113 episodes

Power Problems is a bi-weekly podcast from the Cato Institute. Host John Glaser offers a skeptical take on U.S. foreign policy, and discusses today’s big questions in international security with distinguished guests from across the political spectrum. Podcast Hashtag: #FPPowerProblems.
See acast.com/privacy for privacy and opt-out information.

Power Problems Cato Institute

    • Government
    • 4.6 • 66 Ratings

Power Problems is a bi-weekly podcast from the Cato Institute. Host John Glaser offers a skeptical take on U.S. foreign policy, and discusses today’s big questions in international security with distinguished guests from across the political spectrum. Podcast Hashtag: #FPPowerProblems.
See acast.com/privacy for privacy and opt-out information.

    Oil & Great Power Politics

    Oil & Great Power Politics

    Access to oil is so vital that powerful countries can take extraordinary measures to protect themselves from ever being vulnerable to oil coercion. Rosemary A. Kelanic, Assistant Professor of Political Science at Notre Dame University, discusses the recent history of great powers’ quest for oil security and what kind of future military postures the United States and China may take toward the Persian Gulf.
     
    Rosemary A. Kelanic bioRosemary A. Kelanic, Black Gold and Blackmail: Oil and Great Power Politics, (Ithaca, NY: Cornell University Press, 2020).Rosemary A. Kelanic, “Why Iran’s ‘Oil Weapon’ Isn’t That Scary,” The Washington Post, June 18, 2019.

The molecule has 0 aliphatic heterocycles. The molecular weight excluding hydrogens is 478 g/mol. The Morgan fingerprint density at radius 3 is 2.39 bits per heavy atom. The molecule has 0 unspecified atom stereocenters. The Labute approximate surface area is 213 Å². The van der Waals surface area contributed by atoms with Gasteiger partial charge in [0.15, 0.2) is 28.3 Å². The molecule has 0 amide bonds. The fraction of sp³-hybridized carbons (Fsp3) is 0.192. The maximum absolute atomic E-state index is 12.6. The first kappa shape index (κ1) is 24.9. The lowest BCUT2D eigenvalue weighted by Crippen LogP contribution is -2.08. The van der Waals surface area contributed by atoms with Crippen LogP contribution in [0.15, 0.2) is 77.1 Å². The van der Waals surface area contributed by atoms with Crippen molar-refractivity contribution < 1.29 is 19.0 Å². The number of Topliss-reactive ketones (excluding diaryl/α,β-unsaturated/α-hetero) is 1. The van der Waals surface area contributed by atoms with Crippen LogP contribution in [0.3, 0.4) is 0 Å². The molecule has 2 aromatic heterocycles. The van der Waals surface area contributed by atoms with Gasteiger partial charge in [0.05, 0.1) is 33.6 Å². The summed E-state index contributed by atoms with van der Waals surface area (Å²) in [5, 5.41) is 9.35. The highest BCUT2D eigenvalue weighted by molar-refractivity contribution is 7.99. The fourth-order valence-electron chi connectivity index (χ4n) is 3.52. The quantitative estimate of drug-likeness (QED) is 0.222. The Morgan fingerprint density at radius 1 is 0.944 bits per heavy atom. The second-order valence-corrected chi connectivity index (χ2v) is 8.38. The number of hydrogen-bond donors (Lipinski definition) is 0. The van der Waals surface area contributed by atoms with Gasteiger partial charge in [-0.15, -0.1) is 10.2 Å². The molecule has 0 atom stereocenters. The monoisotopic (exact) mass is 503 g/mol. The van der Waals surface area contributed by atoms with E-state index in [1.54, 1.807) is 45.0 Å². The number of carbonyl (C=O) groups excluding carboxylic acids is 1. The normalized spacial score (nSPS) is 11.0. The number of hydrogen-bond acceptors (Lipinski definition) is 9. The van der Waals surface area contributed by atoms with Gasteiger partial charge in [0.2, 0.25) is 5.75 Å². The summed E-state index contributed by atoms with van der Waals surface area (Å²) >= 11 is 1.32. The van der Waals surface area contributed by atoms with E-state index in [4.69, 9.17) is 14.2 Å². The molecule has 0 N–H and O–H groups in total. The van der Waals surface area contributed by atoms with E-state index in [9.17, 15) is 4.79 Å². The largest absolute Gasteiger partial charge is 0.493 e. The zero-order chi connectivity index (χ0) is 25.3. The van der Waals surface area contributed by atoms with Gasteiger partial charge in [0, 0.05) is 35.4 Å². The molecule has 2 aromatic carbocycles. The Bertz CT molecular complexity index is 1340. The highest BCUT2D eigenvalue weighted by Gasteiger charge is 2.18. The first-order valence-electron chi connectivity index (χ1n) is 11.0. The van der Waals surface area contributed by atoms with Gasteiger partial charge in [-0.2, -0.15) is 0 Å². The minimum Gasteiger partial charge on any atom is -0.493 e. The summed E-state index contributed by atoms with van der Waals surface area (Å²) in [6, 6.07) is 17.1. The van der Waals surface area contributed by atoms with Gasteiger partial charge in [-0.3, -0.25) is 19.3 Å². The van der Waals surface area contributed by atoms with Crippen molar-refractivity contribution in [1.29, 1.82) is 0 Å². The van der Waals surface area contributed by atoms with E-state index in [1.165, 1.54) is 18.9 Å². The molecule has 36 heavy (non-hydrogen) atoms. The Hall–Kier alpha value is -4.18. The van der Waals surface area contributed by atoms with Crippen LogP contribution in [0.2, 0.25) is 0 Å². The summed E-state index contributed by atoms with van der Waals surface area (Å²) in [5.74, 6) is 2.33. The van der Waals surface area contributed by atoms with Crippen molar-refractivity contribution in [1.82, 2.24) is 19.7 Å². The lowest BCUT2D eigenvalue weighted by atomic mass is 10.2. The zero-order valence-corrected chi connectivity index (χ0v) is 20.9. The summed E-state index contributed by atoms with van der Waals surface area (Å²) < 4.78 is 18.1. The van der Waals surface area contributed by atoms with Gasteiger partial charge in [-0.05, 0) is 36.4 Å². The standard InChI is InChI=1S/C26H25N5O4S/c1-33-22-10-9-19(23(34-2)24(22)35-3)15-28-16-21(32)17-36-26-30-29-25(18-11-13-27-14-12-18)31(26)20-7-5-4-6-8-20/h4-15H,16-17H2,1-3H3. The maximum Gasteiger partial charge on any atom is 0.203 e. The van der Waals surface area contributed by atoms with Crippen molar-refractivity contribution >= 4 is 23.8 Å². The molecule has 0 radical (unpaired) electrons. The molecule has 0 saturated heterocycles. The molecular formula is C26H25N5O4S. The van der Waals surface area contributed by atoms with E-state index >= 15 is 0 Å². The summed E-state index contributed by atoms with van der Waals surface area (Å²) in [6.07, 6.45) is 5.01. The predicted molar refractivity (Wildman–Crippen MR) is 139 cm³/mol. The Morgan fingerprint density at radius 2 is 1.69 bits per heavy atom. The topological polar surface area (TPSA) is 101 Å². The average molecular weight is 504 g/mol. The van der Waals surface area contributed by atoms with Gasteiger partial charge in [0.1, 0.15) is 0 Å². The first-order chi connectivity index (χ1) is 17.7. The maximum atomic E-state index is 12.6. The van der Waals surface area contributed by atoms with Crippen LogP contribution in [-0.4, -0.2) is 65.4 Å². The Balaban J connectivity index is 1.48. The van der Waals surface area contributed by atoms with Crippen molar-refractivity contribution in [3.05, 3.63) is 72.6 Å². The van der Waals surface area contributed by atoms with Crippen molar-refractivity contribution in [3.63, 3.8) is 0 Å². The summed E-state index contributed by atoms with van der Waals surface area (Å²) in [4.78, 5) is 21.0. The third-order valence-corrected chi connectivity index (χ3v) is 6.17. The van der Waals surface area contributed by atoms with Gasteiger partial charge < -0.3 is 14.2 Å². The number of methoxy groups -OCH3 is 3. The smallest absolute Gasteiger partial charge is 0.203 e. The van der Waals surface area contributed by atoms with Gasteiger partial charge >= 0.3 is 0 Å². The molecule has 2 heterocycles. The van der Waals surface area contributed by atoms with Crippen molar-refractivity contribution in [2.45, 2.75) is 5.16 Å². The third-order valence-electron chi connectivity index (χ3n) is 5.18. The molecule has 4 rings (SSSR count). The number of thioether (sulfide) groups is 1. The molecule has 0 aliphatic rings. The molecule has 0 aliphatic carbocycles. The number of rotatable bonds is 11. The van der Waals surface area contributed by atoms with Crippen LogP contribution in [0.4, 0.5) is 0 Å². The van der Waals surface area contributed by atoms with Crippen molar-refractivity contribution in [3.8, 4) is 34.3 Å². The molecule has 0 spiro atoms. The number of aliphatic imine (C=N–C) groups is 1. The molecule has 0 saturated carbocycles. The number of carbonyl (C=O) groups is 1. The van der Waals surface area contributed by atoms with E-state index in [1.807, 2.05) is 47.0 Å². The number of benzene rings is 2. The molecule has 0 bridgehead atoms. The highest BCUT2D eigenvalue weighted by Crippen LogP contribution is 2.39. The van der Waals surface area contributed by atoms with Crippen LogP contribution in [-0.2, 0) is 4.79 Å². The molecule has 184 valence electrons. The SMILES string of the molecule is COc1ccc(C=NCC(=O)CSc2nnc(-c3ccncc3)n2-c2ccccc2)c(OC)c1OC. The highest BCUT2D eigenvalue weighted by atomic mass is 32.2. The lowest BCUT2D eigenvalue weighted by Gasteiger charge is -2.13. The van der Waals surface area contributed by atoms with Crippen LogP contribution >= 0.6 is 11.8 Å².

See acast.com/privacy for privacy and opt-out information.

    • 42 min
    Bad Friends: America’s Middle East Allies

    Bad Friends: America’s Middle East Allies

    President Joe Biden claimed he would defend human rights around the world, but his track record paints a different picture, especially in the Middle East. Quincy Institute senior fellow Annelle Sheline discusses how U.S. policies in the region have protected oppressive leaders while undermining American interests.
    Show Notes
    Annelle Sheline bioAnnelle Sheline, “House Passes Measure Ending U.S. Support for Saudi War in Yemen,” Responsible Statecraft, September 23, 2021Annelle Sheline and Steven Simon, “Reset Overdue: Remaking U.S.-Saudi Relations,” Quincy Brief no. 6, October 2020
    See acast.com/privacy for privacy and opt-out information.

    • 38 min
    The Battle of Ideas over America's Role in the World

    The Battle of Ideas over America's Role in the World

    Stephen Wertheim is a senior fellow at the Carnegie Endowment for Peace. He discusses 20 years of failed post-9/11 national security policies, the strategy of global military dominance, and the ongoing the battle of ideas on the U.S. role in the world.
    Show Notes:
    Stephen Wertheim bioStephen Wertheim, “The Ever-Ready Answer for Failure in Afghanistan: More War,” The Washington Post, Stephen Wertheim, “Delusions of Dominance: Biden Can’t Restore American Primacy – And Shouldn’t Try,” Foreign Affairs, January 25, 2021.
    See acast.com/privacy for privacy and opt-out information.